The Last Supper
"Anything you can imagine is real"
I used to cycle to my school every day via Pontcanna fields and Bute park in Cardiff. Every day I saw lots of rubbish, especially beer and coke cans, laying around in the grass and bushes like the mushrooms after the rain. Have people been careless to throw them to the bin? Did squirrels and seagulls began to drink?
As a pinhole photographer and craftivist I am questioning what can be done in the space I occupy.
I started with picking up the rubbish... I am tracking the gps location and taking a digital image recording its visual position. I clean the rubbish and turn it into the pinhole camera. Afterwards, I place such cameras in the same position as found and take the pinhole image from their perspective. Who is the photographer? Suddenly, it is not me who dictates the resulting photograph but people who left the rubbish on the spot and finally, the rubbish itself. When I am finished I load that information with the image into the open map and leave the camera on site for anybody to pick up and take away. The qr code is sticked on it so anybody who finds it can track all information.
We are trying to make our homes tidy and cosy. Nevertheless, few streets away we do not care so much. The concept of the ownership goes alongside with the responsibility. Accepting the space we live in as our home we are accepting the need to care for its image. The pinhole images are showing the world in its own imperfections. The finger prints, the ghosts and the patches of the developer are revealing the material quality of the light-sensitive material. The wide angled view and the greyish tone is resembling the view of the alien who is watching us from a distance. Turning the alien into much serious and global problem than just littering one street behind our house.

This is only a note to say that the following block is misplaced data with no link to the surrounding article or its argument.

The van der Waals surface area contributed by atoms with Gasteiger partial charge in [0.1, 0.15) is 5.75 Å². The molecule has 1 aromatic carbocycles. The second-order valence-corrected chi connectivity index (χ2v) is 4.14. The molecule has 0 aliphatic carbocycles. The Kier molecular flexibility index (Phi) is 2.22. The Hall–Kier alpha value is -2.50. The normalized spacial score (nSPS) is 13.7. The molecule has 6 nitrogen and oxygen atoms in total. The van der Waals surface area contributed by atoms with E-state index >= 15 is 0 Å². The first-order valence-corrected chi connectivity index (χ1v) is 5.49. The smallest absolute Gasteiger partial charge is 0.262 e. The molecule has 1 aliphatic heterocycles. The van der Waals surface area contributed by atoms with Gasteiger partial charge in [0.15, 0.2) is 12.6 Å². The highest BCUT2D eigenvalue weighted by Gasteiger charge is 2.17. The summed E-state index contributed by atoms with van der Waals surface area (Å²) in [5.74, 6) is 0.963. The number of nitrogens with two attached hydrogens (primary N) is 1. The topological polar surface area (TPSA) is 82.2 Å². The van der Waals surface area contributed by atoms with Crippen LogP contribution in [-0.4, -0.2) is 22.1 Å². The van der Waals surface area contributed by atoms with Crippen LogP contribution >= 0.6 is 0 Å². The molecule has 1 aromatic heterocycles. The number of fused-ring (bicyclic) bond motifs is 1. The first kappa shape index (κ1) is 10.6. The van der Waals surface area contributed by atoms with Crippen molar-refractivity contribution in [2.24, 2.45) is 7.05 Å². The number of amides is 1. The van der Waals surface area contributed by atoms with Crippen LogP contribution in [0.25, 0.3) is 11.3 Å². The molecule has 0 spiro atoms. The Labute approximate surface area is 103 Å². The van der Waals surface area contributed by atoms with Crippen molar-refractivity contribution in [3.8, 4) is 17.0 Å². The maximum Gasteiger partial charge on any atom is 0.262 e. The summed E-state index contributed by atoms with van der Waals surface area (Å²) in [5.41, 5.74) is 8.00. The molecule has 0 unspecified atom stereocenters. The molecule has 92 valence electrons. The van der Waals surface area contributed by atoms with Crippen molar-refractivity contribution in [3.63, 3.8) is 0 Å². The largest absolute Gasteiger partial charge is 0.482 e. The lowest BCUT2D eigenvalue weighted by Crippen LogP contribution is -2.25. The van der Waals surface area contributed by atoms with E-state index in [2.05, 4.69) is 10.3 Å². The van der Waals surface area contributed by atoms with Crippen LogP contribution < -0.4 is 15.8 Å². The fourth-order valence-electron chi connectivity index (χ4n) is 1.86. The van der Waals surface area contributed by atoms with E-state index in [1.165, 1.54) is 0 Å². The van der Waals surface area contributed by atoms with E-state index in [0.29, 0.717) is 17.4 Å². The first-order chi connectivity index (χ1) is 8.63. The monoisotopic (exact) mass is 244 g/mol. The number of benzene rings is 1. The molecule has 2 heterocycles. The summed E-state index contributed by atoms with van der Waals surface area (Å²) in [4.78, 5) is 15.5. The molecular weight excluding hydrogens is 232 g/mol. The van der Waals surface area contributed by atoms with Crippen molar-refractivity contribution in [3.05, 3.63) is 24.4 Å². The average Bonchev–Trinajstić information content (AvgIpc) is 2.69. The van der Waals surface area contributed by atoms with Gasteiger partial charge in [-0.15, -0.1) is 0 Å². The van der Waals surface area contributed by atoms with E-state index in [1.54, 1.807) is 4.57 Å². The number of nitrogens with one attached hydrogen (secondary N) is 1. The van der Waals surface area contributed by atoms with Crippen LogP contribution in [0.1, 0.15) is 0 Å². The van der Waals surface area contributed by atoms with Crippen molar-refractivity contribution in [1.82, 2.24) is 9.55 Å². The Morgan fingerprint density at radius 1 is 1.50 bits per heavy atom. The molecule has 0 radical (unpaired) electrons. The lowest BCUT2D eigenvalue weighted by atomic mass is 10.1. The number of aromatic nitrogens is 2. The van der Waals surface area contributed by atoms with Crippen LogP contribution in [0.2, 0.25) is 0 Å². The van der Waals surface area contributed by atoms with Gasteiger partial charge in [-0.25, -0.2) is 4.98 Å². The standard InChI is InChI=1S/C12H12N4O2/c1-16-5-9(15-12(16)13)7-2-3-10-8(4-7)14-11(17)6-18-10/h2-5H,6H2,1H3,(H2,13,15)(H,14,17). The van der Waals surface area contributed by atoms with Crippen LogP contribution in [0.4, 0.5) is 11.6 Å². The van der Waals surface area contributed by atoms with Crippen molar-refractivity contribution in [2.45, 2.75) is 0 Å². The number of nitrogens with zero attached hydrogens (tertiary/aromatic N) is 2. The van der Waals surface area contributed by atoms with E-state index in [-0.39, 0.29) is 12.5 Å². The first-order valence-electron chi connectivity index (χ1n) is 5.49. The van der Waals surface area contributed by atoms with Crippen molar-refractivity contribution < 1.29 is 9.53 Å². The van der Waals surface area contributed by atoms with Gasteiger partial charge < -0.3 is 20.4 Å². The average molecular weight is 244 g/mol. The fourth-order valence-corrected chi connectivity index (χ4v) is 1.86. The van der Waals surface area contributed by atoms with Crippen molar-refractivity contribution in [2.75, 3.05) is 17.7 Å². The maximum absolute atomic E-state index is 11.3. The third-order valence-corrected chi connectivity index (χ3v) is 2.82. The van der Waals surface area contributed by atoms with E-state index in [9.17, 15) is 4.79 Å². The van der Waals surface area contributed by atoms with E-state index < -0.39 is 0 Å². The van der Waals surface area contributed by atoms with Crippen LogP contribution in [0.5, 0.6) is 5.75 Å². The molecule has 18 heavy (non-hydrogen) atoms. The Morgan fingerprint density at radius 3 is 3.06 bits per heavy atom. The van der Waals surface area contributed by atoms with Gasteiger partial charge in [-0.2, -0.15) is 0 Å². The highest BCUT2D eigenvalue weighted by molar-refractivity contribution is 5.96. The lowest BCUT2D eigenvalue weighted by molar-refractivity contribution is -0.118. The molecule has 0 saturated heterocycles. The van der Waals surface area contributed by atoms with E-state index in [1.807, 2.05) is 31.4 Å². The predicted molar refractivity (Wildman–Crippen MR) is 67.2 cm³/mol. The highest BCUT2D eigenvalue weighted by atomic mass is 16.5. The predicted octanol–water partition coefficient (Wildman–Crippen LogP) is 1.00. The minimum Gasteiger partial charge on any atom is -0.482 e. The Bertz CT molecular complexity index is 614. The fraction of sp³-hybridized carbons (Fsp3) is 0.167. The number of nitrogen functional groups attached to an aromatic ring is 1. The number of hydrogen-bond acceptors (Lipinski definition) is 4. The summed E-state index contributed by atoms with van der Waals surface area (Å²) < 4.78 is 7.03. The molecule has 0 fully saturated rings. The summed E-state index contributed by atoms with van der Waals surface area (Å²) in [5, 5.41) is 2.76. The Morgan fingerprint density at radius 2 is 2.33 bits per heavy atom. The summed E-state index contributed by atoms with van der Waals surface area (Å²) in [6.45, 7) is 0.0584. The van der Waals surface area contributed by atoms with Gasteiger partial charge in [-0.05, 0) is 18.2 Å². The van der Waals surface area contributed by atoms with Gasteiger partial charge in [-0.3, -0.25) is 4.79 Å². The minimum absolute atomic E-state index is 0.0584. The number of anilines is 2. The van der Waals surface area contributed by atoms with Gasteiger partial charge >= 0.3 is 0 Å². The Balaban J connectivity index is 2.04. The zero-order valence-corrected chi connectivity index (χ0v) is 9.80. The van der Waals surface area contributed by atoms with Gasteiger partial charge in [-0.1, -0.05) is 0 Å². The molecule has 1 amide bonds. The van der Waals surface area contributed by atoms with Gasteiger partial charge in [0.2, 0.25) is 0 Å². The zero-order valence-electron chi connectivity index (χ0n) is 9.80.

FOLLOW THE MAP
The map was released as the part of the Made in Roath festival 2017 in the 15th of October and continues tracking the hoard of the world anywhere I go. The map is divided according to the type of found rubbish with the prevalence of the aluminium cans which are the most common type of found rubbish and the most common type of pinhole camera too. Let me know if you find the camera or if you are interested into making a picture.
If you like photography, take a pinhole picture and contact me at firstname.lastname@example.org and I can develop the picture for you depending on where I am. If you like the environment, recycle the thing in the bin!
For now you can take an inspiration from Jennifer, a woman who found one beer camera and took an image which she is now selling on her etsy shop page:
One Night Home
Own Your Own Space
Own Your Own Space, 2017 - ongoing
The interaction in the public space through the creative influence and my dissertation research project developing on ideas of New Materialism, Thing Theory, Antropocentrism and Object-Oriented-Ontology called "The Hoard of the World Seen Through the Eye of an Aluminium Can".
<- zoom the map in or out to see the locations or click the left up corner
See the gallery of pinhole pictures taken from a perspective of found rubbish:
Research // Public Art
Pin15, taken with a juice box, Cardiff, 2017
Pin31, taken with a beer can, Cardiff, 2017